At PwC, cyber security experts, operational risk professionals and risk modelling teams have implemented methods to allow a holistic quantification and management of cyber risk. In this framework, risk owners understand the contributing impact cyber risk has on their operational risks and can leverage this information to augment their risk management practices.

When applying this framework to your organisation, we:

  1. work with your existing frameworks to align your IT risk taxonomy to your operational risk and business impacts.
  2. enhance the risk taxonomy by mapping cyber risk registers to business risks. We prepare the ground for communication of cyber scenarios you might face today and in the future.
  3. apply data on the threats you face to our cyber risk quantification models to generate scenarios, which are tailored to the assets and business functions at risk. We identify what expenses and lost revenue are driving the losses.
  4. put in place dynamic feeds of new threats to update the scenarios and their impacts and embed the framework across your critical business functions.

How have we been able to do this? We have developed cyber risk analytical tools, working with a global cyber security software giant, and we have set the task to a multidisciplinary team of versatile risk modellers and cyber security specialists who help clients prevent and remediate the effects cyber attacks. And we have borrowed from other sectors, in particular the exposure-based predictive modelling the insurance industry uses when they know that the risks they face in the future bear little or no resemblance to any data they can get from the past.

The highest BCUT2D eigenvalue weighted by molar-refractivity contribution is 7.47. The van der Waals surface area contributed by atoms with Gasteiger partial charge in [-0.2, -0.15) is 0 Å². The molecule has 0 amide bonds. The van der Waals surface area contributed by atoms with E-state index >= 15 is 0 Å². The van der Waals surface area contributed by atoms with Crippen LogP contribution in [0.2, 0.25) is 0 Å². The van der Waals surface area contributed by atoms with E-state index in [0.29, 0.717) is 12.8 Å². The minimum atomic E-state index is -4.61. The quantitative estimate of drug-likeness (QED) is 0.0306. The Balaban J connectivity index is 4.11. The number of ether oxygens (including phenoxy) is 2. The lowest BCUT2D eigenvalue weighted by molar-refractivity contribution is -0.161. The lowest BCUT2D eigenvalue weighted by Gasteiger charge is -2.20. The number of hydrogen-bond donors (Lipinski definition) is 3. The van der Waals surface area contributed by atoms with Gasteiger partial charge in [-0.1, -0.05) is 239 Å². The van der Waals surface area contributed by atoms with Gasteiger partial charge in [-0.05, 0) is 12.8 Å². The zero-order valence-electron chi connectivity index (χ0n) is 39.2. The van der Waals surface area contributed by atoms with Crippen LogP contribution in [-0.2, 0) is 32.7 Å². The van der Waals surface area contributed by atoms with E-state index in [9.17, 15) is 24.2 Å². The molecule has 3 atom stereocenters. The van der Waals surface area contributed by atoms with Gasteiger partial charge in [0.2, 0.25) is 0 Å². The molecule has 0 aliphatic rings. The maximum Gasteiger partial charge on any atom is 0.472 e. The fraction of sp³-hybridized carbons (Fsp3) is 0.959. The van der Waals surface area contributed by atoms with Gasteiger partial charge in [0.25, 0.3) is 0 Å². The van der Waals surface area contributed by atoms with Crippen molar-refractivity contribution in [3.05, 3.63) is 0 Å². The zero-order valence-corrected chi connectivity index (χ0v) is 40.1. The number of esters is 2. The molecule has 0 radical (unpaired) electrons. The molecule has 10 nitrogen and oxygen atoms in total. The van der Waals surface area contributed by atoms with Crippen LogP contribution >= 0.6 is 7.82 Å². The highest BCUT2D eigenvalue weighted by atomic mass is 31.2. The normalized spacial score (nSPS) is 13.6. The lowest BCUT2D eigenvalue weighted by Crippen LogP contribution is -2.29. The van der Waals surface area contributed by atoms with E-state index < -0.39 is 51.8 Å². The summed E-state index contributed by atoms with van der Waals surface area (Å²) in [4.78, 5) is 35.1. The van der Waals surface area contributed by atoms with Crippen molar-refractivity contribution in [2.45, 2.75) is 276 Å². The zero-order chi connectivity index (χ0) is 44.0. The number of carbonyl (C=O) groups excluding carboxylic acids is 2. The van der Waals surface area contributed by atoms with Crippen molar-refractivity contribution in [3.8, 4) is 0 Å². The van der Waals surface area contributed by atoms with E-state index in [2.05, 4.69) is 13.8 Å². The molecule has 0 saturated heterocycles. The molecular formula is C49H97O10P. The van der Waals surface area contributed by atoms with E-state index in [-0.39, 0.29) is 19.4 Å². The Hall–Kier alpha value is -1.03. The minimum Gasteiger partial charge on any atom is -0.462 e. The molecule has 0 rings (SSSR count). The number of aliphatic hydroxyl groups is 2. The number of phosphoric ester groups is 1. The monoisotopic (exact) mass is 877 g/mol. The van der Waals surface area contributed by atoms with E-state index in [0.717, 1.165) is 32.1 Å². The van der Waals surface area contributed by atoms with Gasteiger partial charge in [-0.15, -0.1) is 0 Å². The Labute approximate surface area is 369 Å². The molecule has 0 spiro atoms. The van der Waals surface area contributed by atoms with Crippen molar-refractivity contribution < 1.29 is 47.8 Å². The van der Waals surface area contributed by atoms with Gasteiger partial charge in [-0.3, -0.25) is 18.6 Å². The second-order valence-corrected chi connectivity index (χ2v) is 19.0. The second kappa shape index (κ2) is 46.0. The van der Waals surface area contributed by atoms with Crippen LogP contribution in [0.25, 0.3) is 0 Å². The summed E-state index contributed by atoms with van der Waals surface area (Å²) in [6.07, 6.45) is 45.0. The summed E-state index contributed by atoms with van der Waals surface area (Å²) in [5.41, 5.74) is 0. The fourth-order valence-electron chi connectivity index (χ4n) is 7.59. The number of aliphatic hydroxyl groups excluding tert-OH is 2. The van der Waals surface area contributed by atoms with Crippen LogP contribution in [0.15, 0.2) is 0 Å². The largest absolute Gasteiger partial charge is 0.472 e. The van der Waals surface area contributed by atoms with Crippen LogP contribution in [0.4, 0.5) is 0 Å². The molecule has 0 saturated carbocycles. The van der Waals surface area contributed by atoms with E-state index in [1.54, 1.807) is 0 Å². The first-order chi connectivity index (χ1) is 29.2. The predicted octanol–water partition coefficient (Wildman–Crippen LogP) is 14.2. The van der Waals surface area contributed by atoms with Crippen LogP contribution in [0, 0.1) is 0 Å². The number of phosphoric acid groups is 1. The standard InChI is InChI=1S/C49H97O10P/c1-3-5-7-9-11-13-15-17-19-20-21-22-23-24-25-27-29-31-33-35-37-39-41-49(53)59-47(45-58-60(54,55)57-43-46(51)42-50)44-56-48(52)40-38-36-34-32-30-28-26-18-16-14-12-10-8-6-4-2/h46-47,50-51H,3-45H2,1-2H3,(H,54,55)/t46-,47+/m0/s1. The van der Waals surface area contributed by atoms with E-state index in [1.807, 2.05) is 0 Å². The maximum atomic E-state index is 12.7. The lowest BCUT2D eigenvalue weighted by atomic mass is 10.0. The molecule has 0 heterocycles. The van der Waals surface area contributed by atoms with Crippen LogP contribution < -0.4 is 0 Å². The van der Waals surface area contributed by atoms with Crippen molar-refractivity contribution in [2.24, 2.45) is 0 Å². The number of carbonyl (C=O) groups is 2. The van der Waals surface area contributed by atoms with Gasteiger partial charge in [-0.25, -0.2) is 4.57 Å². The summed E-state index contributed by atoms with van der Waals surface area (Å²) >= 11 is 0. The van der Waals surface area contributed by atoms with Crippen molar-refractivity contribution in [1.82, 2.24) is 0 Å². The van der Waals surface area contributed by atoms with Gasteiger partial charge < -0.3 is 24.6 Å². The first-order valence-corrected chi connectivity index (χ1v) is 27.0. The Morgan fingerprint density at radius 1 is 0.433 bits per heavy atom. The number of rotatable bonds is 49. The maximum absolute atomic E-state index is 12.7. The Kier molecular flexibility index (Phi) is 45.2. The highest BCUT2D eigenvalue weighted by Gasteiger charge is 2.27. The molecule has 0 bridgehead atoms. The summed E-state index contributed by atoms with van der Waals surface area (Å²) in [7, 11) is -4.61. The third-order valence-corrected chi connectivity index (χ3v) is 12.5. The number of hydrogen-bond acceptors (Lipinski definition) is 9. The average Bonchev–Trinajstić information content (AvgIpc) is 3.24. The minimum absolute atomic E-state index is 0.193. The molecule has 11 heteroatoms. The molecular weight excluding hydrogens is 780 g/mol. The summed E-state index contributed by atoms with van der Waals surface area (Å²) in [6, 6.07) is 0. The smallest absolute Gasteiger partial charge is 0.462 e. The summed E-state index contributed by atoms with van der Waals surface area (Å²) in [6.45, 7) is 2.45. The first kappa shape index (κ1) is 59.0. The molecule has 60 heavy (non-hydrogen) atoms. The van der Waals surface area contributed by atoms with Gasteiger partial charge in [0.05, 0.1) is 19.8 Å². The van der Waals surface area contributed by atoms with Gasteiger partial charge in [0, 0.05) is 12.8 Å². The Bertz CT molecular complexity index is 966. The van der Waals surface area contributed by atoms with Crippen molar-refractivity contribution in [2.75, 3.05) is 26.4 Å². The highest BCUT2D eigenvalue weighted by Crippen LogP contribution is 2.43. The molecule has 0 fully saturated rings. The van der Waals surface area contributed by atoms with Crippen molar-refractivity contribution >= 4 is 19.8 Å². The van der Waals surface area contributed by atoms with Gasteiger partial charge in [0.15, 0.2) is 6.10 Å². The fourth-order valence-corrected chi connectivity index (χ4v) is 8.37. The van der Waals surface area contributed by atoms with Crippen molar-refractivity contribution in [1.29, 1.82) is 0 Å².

How does this help?

A robust approach to measuring cyber risk exposure will enable you to:

  1. Satisfy your internal model policy requirements by having an operational risk module that truly reflects the risks that your organisation is exposed to. Now you can derive capital loadings from operational risk which are underpinned by a robust method, allowing you to respond to the emerging regulatory requirements.
  2. Communicate and plan for the financial impact of a cyber event. Underpin your cyber resilience planning with quantified  impacts, channel commensurate remediation efforts in your IT security budgets, and communicate to stakeholders the downside risks you run in carrying out your business.
  3. Use the currency you have created to plan your risk management strategy: what to avoid, what to mitigate, what to accept and what to transfer through insurance. We think there are some distinct financial benefits from becoming a better buyer of insurance, and being transparent about the risks you run with your insurer will make you a more attractive risk to underwrite.

With the cyber operational risk framework we have developed, we help financial companies to understand current threats, prepare for the threats of the future and enable them to start on the journey to building strong cyber risk governance throughout the organisation.

Domenico del Re | Director, Financial Loss Modelling